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US Department of Energy Launches 'Emergency' Review of Cryptocurrency Miner Energy Consumption Amid Bitcoin Rally

Concerned about increased cryptocurrency mining activities driven by Bitcoin's price surge, the US Department of Energy is initiating a six-month survey to assess local crypto miners' energy consumption. The move follows an emergency request and approval from the Office of Management and Budget.

Concerned about a surge in cryptocurrency mining activities driven by the recent increase in Bitcoin's price, the United States Department of Energy (DOE) has launched an 'emergency' review of crypto miner energy consumption. The move comes amid fears that rising cryptocurrency mining could lead to increased electricity consumption.

Starting next week, the US Energy Information Administration (EIA), the statistics agency of the DOE, will initiate a provisional survey to assess the electricity usage of local cryptocurrency mining companies. Miners will be required to respond with details related to their energy use. The survey will run for six months and will focus on understanding how energy demand for cryptocurrency mining is evolving, identifying areas of high growth, and quantifying the sources of electricity used for mining.

The decision to conduct the survey came after an emergency request from the EIA was greenlit by the Office of Management and Budget. The request highlighted the recent surge in Bitcoin's price, which had increased by roughly 50% over the past three months, as a factor that could incentivize more crypto mining activity and subsequently increase electricity consumption.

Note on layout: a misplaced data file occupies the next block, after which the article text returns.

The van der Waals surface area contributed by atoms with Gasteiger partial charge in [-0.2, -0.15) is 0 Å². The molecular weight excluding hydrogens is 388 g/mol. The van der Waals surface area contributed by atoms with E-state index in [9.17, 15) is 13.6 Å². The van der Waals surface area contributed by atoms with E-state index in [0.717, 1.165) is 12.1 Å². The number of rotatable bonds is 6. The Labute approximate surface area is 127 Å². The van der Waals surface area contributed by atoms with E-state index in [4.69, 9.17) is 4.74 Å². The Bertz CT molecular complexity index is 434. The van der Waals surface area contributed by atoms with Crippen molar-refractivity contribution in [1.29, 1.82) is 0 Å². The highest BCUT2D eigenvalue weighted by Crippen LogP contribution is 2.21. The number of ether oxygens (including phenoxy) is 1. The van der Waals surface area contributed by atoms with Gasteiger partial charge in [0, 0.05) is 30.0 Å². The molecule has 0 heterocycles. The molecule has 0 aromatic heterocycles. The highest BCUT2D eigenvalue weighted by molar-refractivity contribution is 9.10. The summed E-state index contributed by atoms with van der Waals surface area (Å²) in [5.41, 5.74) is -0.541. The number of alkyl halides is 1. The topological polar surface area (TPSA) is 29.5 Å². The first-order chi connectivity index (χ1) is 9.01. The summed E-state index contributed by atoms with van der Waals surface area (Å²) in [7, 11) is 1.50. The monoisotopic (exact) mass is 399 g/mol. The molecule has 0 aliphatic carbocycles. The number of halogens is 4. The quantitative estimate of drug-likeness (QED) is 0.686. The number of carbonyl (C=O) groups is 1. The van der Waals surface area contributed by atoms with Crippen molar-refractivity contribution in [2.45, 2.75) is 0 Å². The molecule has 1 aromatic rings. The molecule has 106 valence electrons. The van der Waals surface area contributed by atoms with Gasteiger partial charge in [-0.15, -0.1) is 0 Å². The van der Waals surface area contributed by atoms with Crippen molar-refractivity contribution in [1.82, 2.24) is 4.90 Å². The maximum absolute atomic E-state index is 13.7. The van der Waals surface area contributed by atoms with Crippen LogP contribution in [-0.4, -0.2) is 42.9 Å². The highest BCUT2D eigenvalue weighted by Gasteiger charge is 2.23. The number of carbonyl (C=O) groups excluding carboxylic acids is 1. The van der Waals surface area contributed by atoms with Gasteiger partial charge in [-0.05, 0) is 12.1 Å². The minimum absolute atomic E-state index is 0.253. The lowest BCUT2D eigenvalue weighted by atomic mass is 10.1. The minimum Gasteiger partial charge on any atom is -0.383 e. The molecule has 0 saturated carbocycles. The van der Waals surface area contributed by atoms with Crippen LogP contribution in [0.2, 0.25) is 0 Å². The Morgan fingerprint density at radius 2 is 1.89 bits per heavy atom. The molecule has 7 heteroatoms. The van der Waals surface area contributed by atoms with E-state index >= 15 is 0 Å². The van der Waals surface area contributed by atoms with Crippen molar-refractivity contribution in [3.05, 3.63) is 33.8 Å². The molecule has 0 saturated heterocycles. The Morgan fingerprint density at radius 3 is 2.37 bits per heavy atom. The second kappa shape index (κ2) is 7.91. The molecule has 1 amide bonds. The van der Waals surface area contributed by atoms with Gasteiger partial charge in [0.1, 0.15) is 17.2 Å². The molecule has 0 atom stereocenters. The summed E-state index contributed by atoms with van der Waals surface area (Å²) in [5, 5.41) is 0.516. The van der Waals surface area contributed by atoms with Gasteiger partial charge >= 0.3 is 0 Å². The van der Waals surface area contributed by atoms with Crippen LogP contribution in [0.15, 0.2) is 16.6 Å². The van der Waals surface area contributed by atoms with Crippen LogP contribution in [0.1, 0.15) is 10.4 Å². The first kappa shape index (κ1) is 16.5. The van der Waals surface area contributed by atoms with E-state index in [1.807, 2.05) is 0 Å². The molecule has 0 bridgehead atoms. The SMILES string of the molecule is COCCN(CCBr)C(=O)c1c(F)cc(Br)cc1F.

In addition to data collection from miners, the DOE will also seek public comments regarding cryptocurrency miners' energy use. This initiative is the latest effort by the US government to gain a better understanding of the cryptocurrency mining industry, which saw significant growth in the country after China banned mining activities in 2021.

Concerns over energy consumption and environmental impact have led lawmakers to investigate the industry. In early 2023, Congress called for the Environmental Protection Agency (EPA) to investigate the impact of cryptocurrency mining, and President Joe Biden proposed a 30% incremental tax on crypto miners' electricity costs to reduce mining activity in the US.

In 2022, global Bitcoin miners consumed an estimated 121.13 terawatt-hours of electricity, setting an all-time high since data collection began in 2010, according to Cambridge University's Bitcoin Electricity Consumption Index. For comparison, data from the International Energy Agency (IEA) in 2022 showed that the European country of Belgium consumed 93.8 terawatt-hours. The IEA predicts that cryptocurrency mining will consume 160 terawatt-hours by 2026, indicating a continued increase in energy consumption.

The DOE's survey and data collection efforts aim to provide insights into the cryptocurrency mining industry's energy consumption and its impact on the US energy infrastructure.